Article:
Long inter-fire intervals do not guarantee a large seed bank in a serotinous shrub (Banksia spinulosa Sm.)



Publication Details

Whelan, R. & Ayre, D. (2020). Long inter-fire intervals do not guarantee a large seed bank in a serotinous shrub (Banksia spinulosa Sm.). Journal of Ecology,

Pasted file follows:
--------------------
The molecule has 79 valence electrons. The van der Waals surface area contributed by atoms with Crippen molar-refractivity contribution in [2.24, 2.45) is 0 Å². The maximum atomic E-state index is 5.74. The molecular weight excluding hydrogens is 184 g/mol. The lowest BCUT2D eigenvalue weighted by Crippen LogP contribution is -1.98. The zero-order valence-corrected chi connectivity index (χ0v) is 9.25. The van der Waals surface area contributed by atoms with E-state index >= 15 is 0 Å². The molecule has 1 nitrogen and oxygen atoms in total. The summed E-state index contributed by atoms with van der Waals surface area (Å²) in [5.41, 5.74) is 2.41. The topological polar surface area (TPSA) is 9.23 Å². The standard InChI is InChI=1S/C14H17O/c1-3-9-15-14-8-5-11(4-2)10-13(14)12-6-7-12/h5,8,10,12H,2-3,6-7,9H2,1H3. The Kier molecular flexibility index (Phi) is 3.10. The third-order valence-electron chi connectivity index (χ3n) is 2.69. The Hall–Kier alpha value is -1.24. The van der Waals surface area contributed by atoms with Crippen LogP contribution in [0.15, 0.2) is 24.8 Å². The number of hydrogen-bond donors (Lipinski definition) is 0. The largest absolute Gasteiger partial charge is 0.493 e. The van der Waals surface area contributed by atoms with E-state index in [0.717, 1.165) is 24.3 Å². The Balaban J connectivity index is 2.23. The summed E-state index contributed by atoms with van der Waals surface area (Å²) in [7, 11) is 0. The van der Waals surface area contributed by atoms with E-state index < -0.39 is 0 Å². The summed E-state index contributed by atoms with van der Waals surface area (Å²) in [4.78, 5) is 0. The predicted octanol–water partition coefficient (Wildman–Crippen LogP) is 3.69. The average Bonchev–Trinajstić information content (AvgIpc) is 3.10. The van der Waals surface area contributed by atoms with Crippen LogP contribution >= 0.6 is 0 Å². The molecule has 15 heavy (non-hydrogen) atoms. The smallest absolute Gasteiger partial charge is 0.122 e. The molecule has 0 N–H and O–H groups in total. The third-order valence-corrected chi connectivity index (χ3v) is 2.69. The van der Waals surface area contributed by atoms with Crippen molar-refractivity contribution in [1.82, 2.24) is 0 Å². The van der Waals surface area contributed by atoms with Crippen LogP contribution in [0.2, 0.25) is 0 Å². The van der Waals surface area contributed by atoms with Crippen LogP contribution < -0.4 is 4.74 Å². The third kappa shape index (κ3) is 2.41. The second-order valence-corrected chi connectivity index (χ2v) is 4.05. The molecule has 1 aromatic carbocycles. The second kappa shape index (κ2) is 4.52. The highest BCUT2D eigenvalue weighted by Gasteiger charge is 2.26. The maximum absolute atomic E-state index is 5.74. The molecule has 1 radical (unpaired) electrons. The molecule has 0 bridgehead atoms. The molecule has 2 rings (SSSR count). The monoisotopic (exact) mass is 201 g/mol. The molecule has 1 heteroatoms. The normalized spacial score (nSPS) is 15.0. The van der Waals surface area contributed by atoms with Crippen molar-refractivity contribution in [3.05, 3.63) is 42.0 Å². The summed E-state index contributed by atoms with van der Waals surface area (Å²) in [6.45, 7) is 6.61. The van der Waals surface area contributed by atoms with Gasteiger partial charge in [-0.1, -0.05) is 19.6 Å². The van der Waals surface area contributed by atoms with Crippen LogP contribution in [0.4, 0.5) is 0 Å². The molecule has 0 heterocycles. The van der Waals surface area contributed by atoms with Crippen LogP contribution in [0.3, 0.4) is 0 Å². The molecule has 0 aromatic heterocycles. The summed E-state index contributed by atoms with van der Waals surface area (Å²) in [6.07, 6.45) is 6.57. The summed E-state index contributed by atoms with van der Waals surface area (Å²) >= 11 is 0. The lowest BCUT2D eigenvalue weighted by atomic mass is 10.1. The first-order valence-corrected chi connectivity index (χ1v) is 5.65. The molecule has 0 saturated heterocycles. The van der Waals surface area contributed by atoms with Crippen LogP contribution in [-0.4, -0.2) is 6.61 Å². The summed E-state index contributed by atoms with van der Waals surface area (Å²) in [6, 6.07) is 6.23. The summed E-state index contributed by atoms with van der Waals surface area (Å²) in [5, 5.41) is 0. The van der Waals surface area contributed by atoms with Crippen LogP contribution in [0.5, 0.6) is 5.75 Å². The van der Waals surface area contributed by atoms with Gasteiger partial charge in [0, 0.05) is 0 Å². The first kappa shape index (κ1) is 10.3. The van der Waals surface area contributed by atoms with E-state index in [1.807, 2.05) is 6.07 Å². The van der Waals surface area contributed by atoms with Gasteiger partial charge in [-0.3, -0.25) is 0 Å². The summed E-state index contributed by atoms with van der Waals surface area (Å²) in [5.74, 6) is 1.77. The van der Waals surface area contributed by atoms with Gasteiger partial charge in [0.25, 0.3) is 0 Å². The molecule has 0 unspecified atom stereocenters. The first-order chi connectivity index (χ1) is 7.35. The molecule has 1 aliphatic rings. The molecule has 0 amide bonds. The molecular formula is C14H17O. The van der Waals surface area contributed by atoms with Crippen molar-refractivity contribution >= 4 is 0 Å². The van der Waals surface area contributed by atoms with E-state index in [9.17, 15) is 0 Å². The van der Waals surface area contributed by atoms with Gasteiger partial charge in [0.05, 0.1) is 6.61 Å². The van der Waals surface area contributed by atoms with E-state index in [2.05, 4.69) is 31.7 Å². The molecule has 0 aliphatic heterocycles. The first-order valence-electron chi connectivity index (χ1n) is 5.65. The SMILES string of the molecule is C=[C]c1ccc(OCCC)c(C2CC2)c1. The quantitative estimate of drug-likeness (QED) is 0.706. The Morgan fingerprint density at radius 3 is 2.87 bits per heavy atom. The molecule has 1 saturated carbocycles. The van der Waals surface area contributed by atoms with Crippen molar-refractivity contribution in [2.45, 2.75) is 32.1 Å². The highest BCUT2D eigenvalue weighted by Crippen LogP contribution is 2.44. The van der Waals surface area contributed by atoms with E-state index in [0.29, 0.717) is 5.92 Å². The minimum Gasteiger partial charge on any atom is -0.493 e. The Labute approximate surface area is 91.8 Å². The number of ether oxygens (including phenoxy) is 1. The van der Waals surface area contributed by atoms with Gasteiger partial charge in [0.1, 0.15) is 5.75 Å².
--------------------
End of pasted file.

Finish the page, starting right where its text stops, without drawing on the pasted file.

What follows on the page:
© 2020 British Ecological Society It is often assumed that long-lived woody perennials with canopy-stored seed banks steadily accumulate seeds over time since fire. Trends in flowering and fruiting have usually been inferred from synchronic studies of sites of different post-fire ages or counting stored seeds in apparent age classes, and mostly in obligate-seeder species. Long-term longitudinal studies on a broader range of species are needed to fully understand the dynamics of flower and fruit production and accumulation of viable seeds. Key questions are as follows: What is the annual trend in flowering and cone production? Is this matched by accumulation of cones and seeds? How is seed germinability related to cone age at the time of a fire? We counted inflorescences and tagged cones produced annually by the resprouting shrub Banksia spinulosa in 315 plants over 13 years at one site and in 46 plants over 20 years at another. At the end of the study, we harvested all accumulated cones, burned them and assessed seed viability using germination trials. We detected enormous inter-plant variation in reproductive effort and output. 50% of inflorescences was produced by only 10%–15% of plants. There was a potential for accumulation of massive seed banks. However, (a) only 8%–10% of inflorescences became cones; (b) only 44%–50% of these were retained until harvest; (c) many retained cones suffered seed predation; and (d) viability of retained seeds declined with cone age. The result of these processes meant that the accumulated seed bank was only two to four seeds per plant, 82%–94% of the viable seeds had been produced in 6 years prior to harvest and only 12%–26% of plants contributed to this viable seed bank. Synthesis: Cone and seed losses and declining seed viability in B. spinulosa mean that almost all viable seeds come from the past few years of flowering even though apparently intact cones may be retained for decades. If this is typical for resprouting serotinous shrubs, it is important to understand trends in flowering and fruit set over time because the magnitude of recruitment will depend on fecundity in the few years prior to a fire.

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